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In equilibrium statistical physics the fundamental assumption of statistical thermodynamics states that the occupation of any microstate is equally probable (i.e. $p_i=1/\Omega, S=-k_B\sum p_i\,{\rm ln}\,p_i=k_B{\rm ln}\,\Omega$). But for isolated system in equilibrium we also have Boltzmann distribution which states $p_i=e^{-\beta E_i}/Z$, where $E_i$ are the allowed energy levels. So the two $p_i$ matches if and only if there is one single allowed energy level. How can we resolve this conflict?

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The equal probabilities are meant for states of an isolated system with constant total energy. Each state with this energy is then equally probable.

The Boltzmann probabilities are meant for systems in thermal contact and equilibrium with reservoir of definite temperature - in that case the energy of the system may change due to interaction with the reservoir, so it makes sense that probability of state is correlated with its energy.

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  • $\begingroup$ I edited the wording to try to make the answer more clear. If you don't like it you can just roll back the edit. $\endgroup$ – DanielSank Dec 28 '14 at 7:09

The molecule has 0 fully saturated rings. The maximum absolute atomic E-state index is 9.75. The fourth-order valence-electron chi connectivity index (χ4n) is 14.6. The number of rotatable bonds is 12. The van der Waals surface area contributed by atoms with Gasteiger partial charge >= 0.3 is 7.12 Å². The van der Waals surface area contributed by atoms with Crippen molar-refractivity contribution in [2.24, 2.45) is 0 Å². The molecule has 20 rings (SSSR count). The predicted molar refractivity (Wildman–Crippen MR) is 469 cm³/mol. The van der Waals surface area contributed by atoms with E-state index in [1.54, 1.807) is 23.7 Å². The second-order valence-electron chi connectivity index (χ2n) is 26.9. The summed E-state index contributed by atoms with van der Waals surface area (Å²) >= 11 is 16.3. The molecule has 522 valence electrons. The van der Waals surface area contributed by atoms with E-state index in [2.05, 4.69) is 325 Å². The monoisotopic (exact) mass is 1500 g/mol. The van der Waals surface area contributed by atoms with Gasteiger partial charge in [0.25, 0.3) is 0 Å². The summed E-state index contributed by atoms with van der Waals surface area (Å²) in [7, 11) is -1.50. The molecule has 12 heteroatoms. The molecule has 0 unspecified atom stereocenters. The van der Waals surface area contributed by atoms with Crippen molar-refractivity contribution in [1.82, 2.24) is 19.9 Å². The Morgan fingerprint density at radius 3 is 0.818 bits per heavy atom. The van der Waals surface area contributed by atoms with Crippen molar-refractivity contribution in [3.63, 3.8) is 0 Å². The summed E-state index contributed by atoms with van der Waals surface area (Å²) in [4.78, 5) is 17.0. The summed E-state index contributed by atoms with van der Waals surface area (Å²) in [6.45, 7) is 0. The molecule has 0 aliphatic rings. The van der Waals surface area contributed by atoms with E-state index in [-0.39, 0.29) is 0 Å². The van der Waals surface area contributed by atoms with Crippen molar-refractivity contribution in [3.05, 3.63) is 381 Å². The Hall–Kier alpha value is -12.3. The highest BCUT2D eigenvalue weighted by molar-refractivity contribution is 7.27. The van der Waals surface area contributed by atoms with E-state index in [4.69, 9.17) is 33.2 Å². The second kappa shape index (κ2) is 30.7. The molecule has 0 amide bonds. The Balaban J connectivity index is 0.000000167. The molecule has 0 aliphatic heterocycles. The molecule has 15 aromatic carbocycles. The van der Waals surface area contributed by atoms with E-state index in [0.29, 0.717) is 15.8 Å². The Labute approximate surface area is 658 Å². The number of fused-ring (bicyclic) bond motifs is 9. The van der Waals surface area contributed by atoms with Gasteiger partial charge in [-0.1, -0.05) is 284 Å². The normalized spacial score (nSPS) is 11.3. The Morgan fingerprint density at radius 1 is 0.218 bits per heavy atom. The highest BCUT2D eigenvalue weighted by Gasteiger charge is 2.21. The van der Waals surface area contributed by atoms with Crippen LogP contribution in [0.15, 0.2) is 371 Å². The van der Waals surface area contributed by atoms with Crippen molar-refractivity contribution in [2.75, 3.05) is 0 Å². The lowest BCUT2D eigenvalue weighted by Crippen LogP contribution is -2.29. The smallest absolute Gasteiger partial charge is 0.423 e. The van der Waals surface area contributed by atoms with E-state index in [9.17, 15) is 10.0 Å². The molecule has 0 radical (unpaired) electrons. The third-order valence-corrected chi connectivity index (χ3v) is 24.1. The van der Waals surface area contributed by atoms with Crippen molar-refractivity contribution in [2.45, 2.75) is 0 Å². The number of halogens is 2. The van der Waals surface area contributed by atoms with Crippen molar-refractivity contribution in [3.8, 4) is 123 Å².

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To clarify, the full assumption is that all states are equally probable, in the absence of any knowledge about the state of the system.

With the Boltzmann distribution (AKA canonical ensemble) this assumption doesn't apply since we have knowledge about the system. In particular we know that if the system is put into contact with a thermodynamic heat bath of temperature $T$ (the same $T$ as in the $e^{-E/(kT)}$ distribution), the system will remain in statistical equilibrium (the distribution will not change). This property, of being in equilibrium with other systems of the same temperature, is special to the Boltzmann distribution and is what makes it so useful.

It's worth noting that many texts give a deceptive statement of the fundamental assumption, that "for isolated systems all states are equally probable". This is not true - isolated systems can be in any distribution. For example if a system is in the Boltzmann distribution because of contact with a heat bath, and that contact is removed to make the system isolated, then its state continues to be described by the Boltzmann distribution. Only after new information about system's state is obtained, does its probability distribution change to something else.

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